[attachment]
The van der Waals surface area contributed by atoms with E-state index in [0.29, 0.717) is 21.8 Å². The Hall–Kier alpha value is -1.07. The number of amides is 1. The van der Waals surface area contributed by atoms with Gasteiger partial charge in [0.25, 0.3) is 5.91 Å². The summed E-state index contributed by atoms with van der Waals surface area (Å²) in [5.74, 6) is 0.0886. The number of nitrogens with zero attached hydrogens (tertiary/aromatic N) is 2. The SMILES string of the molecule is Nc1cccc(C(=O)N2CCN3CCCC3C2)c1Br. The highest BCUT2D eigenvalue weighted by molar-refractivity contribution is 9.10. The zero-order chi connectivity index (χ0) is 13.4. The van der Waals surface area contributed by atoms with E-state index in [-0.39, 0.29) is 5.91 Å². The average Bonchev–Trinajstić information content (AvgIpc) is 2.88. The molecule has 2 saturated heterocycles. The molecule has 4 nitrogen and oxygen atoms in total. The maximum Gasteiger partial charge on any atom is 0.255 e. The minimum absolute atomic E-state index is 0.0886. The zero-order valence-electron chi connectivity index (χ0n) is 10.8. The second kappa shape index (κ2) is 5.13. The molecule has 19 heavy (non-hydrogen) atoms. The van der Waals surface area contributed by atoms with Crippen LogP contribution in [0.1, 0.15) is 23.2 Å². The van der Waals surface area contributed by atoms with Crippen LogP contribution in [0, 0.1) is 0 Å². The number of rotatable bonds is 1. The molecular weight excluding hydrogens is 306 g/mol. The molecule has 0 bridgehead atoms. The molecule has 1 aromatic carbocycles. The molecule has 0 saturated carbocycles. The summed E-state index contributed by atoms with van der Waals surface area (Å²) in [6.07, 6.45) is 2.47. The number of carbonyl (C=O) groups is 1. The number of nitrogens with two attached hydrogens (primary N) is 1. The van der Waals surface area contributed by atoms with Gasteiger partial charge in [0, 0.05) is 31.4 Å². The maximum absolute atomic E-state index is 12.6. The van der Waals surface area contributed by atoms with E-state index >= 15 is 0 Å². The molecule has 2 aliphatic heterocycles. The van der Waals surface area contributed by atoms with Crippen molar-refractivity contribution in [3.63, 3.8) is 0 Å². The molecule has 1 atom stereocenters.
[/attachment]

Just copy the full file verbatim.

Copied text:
The van der Waals surface area contributed by atoms with E-state index in [0.29, 0.717) is 21.8 Å². The Hall–Kier alpha value is -1.07. The number of amides is 1. The van der Waals surface area contributed by atoms with Gasteiger partial charge in [0.25, 0.3) is 5.91 Å². The summed E-state index contributed by atoms with van der Waals surface area (Å²) in [5.74, 6) is 0.0886. The number of nitrogens with zero attached hydrogens (tertiary/aromatic N) is 2. The SMILES string of the molecule is Nc1cccc(C(=O)N2CCN3CCCC3C2)c1Br. The highest BCUT2D eigenvalue weighted by molar-refractivity contribution is 9.10. The zero-order chi connectivity index (χ0) is 13.4. The van der Waals surface area contributed by atoms with E-state index in [-0.39, 0.29) is 5.91 Å². The average Bonchev–Trinajstić information content (AvgIpc) is 2.88. The molecule has 2 saturated heterocycles. The molecule has 4 nitrogen and oxygen atoms in total. The maximum Gasteiger partial charge on any atom is 0.255 e. The minimum absolute atomic E-state index is 0.0886. The zero-order valence-electron chi connectivity index (χ0n) is 10.8. The second kappa shape index (κ2) is 5.13. The molecule has 19 heavy (non-hydrogen) atoms. The van der Waals surface area contributed by atoms with Crippen LogP contribution in [0.1, 0.15) is 23.2 Å². The van der Waals surface area contributed by atoms with Crippen LogP contribution in [0, 0.1) is 0 Å². The number of rotatable bonds is 1. The molecular weight excluding hydrogens is 306 g/mol. The molecule has 0 bridgehead atoms. The molecule has 1 aromatic carbocycles. The molecule has 0 saturated carbocycles. The summed E-state index contributed by atoms with van der Waals surface area (Å²) in [6.07, 6.45) is 2.47. The number of carbonyl (C=O) groups is 1. The number of nitrogens with two attached hydrogens (primary N) is 1. The van der Waals surface area contributed by atoms with Gasteiger partial charge in [0, 0.05) is 31.4 Å². The maximum absolute atomic E-state index is 12.6. The van der Waals surface area contributed by atoms with E-state index >= 15 is 0 Å². The molecule has 2 aliphatic heterocycles. The van der Waals surface area contributed by atoms with Crippen molar-refractivity contribution in [3.63, 3.8) is 0 Å². The molecule has 1 atom stereocenters.